STRAIGHT TALK: A Chance at an Equal Education

From a young age, I was placed in a self-contained classroom due to other people’s perceptions of what I could do and what my limits were being a kid with cerebral palsy and a visual impairment. Over the coming years, I faced many challenges with the schools and how they adapted to teach me.

By the time high school rolled around I realized that I was capable of doing more than what I was being taught, so I asked for the opportunity to try and achieve a regular education diploma. My parents and school were both shocked by my decision, but were willing to give it a shot. This would require me to have a full-time paraprofessional at school and Individualized Education Program (IEP) meetings every semester to make sure things were in order for me to have the best experience possible.

With each teacher and subject, I faced different obstacles such as classroom placement, extended time on tests, extra help at home and constant preparation for the next obstacle. Since I was in a self-contained classroom for all those years, I was never taught basic math, reading and writing skills. I learned from what I heard and used that to help me push through.

To achieve a regular education diploma, I would have to pass all the required classes as well as the end of course test, writing test and the Georgia High School Graduation Test (GHSGT). While I passed some of my end-of-course tests, I was unable to pass the writing and reading and math graduation test even after extensive studying over the summer and school year.

However, I refused to give up on my high school diploma so we applied for waivers for a retest and I went back to high school for a fifth year to obtain the remaining credits. The waivers got denied so I reapplied. At the same time, I began self-advocating and telling my story to our local representatives in hopes to bring change with the GHSGT process. My main goal was to get my diploma so that one day I could attend college and be able to have a job.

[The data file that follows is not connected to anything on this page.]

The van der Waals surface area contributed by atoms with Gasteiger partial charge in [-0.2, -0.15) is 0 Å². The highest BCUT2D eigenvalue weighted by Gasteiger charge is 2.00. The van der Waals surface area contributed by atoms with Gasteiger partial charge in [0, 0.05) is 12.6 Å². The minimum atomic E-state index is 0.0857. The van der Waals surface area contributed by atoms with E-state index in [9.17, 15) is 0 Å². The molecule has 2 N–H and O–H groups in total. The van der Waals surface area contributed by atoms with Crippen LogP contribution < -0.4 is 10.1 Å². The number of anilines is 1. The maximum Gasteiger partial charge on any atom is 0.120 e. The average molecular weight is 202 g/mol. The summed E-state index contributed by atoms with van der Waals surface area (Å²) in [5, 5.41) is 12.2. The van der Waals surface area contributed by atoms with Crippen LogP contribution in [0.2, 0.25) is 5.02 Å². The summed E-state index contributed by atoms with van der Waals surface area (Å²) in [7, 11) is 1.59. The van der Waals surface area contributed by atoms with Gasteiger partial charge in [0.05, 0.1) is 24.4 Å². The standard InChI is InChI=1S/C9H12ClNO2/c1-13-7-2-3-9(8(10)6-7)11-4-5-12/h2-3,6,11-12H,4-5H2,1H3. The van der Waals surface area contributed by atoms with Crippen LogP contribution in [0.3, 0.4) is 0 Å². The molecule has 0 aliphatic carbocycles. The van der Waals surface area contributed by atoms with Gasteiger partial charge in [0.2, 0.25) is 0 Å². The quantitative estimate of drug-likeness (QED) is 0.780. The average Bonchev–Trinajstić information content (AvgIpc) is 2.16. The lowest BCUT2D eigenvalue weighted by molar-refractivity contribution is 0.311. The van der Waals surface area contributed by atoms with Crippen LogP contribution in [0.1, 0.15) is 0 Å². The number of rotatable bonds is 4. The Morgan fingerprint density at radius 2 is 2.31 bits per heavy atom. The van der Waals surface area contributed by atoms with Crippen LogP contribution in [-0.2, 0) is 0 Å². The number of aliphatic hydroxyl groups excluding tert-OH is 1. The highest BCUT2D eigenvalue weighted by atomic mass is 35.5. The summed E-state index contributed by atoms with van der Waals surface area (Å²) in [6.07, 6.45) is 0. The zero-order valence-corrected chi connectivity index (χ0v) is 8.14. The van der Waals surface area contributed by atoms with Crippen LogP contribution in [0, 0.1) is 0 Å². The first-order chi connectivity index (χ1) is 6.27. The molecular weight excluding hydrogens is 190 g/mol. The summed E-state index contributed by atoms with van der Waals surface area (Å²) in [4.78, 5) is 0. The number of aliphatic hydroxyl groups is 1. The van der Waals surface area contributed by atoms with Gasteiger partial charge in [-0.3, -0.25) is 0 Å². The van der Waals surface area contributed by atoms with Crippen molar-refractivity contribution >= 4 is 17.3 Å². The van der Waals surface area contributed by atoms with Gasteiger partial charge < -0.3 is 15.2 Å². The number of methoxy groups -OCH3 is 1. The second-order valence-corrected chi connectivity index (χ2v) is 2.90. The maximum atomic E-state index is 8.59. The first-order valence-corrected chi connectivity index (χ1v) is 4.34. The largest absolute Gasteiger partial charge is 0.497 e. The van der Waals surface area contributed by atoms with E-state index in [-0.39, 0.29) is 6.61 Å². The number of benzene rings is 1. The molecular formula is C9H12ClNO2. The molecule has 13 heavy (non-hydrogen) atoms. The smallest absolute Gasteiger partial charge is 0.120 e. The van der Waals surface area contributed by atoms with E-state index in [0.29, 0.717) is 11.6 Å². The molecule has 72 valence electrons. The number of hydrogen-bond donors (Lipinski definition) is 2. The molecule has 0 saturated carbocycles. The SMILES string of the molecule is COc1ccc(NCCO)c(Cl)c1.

The day before the waiver decision was made, a new law was released stating that as long as the child had passed the required courses and the end-of-course test, the student would receive their high school diploma. The GHSGT was out of the equation. Overwhelmed with happiness I immediately set my sights on college. I applied to college and found out that more testing was to be done. I prepared all summer for the test and passed exceedingly on my second try.

I am now a full-time student at East Georgia State College with plans to be a radio broadcast journalist one day.

My experience in an isolated classroom is a story shared by many others who may not have had the opportunities or resources like I did to receive a regular high school diploma. That’s why, like me, all students with disabilities deserve a good education to help qualify us for the right job and pursue a bright future.

Joshua Williams is a student at East Georgia State College in Swainsboro with plans to major in broadcast journalism.

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